Updated: Jun 7, 2020
I’ve never heard of paper quilling before this – in fact, when my partner planned this as a surprise for me and when I arrived at the venue, I was thinking “what is this??”. And so I started with a little bit of skepticism but ended it with so much engagement and enthusiasm and continued building on my piece even after heading home.
Compared with a lot of other things I’ve made, paper quilling is not really something that is as intuitive to a general person.
So what is paper quilling?
Quilling is an art form that has existed for hundreds of years (think oil painting, embroidery as other art forms, quilling is just another one of them) – it uses paper being curled, shaped and glued to form a design. Historically, they were used to decorate book covers and religious items (thanks, Wikipedia!), and today, they are made as beautiful art pieces, like the ones by Yulia Brodskaya (as introduced by the teacher at the paper quilling workshop).
Historical quilling – image from quilling-guild
Image from inspirationfeed.com
Image from hk.blouinartinfo.com
Image from webneel.com
My paper quilling class was at Art Pazionate, a little apartment studio in a residential / commercial complex. Our teacher was Joanne, a lovely lady who teaches a lot of other art forms (painting, doodling etc.). We had a small class that day – my partner, myself, and just one other lady who came in after work.
Joanne gave an introduction on paper quilling (with slides and all!), before getting us started with the practical session.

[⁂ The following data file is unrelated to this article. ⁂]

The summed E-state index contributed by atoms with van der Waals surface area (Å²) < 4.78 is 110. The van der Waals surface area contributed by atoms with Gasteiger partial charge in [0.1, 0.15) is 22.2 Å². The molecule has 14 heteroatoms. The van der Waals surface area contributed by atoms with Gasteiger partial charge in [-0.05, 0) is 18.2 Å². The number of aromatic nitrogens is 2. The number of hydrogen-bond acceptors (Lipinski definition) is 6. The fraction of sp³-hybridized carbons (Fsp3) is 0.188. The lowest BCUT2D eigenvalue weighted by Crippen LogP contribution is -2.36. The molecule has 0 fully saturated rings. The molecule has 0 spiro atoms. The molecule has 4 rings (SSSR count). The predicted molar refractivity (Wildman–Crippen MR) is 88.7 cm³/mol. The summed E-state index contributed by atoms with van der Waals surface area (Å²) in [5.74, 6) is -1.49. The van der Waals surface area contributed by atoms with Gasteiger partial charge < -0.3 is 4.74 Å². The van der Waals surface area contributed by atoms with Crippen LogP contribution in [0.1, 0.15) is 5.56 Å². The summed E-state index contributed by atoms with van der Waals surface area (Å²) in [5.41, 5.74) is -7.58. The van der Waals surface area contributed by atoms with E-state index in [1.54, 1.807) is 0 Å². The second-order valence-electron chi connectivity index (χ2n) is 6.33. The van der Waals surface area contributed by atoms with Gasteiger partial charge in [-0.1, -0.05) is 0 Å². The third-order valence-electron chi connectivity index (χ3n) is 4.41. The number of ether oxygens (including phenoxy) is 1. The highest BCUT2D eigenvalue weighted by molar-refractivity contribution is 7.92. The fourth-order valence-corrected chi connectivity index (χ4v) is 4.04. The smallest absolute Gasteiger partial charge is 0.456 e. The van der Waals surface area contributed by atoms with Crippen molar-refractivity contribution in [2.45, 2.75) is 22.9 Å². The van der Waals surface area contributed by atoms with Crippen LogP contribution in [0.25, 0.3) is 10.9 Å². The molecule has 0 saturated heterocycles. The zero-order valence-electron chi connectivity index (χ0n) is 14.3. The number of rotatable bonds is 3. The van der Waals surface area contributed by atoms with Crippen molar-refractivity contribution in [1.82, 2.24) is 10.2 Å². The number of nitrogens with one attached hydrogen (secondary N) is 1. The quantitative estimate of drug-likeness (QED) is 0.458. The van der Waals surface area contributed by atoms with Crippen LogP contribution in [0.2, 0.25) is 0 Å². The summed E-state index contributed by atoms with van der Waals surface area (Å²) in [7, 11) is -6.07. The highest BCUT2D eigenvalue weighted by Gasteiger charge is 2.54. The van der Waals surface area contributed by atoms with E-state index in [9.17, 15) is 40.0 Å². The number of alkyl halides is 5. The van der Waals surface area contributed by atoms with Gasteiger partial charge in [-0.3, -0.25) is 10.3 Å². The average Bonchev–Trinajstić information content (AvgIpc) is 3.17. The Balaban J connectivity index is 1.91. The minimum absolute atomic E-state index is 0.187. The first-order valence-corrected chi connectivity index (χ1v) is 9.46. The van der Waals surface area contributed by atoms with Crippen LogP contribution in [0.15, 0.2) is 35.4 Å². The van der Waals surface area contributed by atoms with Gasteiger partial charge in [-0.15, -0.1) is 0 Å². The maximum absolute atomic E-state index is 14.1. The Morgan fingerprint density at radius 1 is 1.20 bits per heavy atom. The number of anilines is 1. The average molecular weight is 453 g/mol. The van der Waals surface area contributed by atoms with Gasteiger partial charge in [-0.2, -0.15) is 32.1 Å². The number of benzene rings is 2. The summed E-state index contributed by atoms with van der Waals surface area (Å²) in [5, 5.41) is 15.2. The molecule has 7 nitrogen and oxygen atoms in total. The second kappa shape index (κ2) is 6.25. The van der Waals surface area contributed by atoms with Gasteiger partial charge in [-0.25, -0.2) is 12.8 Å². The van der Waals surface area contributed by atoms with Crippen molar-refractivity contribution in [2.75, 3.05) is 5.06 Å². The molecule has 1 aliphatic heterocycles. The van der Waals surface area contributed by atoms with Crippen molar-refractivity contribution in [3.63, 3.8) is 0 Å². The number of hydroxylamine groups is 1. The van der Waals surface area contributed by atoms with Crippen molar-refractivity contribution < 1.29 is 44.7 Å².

We were presented with materials – quilling paper, a stick of glue, and a background sheet.
The quilling paper strips reminded me of the strips we used when making paper stars back in primary school days
Our first task was to decide on a design that we wanted to work quill – I relied on trusty google and came across some beautiful hot air balloons and set my heart on creating one.
Google image search results for “paper quilling hot air balloon”
We had to first draw a draft on a white sheet, before transferring onto the real background (thicker) sheet. Joanne then taught us a few different techniques to curl / shape the paper into various designs.
Draft of my hot air balloon, and starting to think of designs to fit inside the body
I decided on a design of “day & night”, where the sun is in one corner, and some stars were in another.
As it was a short 2 hour workshop, this was all I managed to execute during the course of the workshop
Us with our products – the little owl my partner made was so adorable!
Joanne gave us these plastic covers to put our art pieces in so that we can transport them home safely. We also took the remaining quilling strips + glue home.
After heading back, I was still drawn to the “denser” designs I found on google, and proceeded to spend the night adding more quill bits onto my hot air balloon.
After which, we bought some frames to put our master pieces in:
These “deep” frames were bought from Ikea 🙂
Duration: 2 hours Price: We paid SGD100 for both of us – I think there are discounts sometimes (saw a 25% discount once when you sign up with a friend)
Level of “fun”: 3/5
The workshop turned out a lot more fun than I expected it to be! Firstly, getting to learn about a new art form (new to me at least) was really interesting. It was also great to be able to design something for myself, and then work on the quilling decorative piece. There were so many ways to fill my hot air balloon, and google + Joanne were helpful in allowing me to create these many quilling designs.
Level of difficulty: 1/5
This was quite an easy activity – the most challenging bits were probably 1) coming up with the design concept and 2) trying to create some quilling patterns that required some sort of “spacing” / “symmetry” e.g. having the curls in the sun space out properly / ensuring the owl has a symmetrical body.
Nevertheless, there was a huge benefit of having a teacher like Joanne there as she helped us with the pieces that were a bit more challenging, to ensure that our output wasn’t too unattractive :p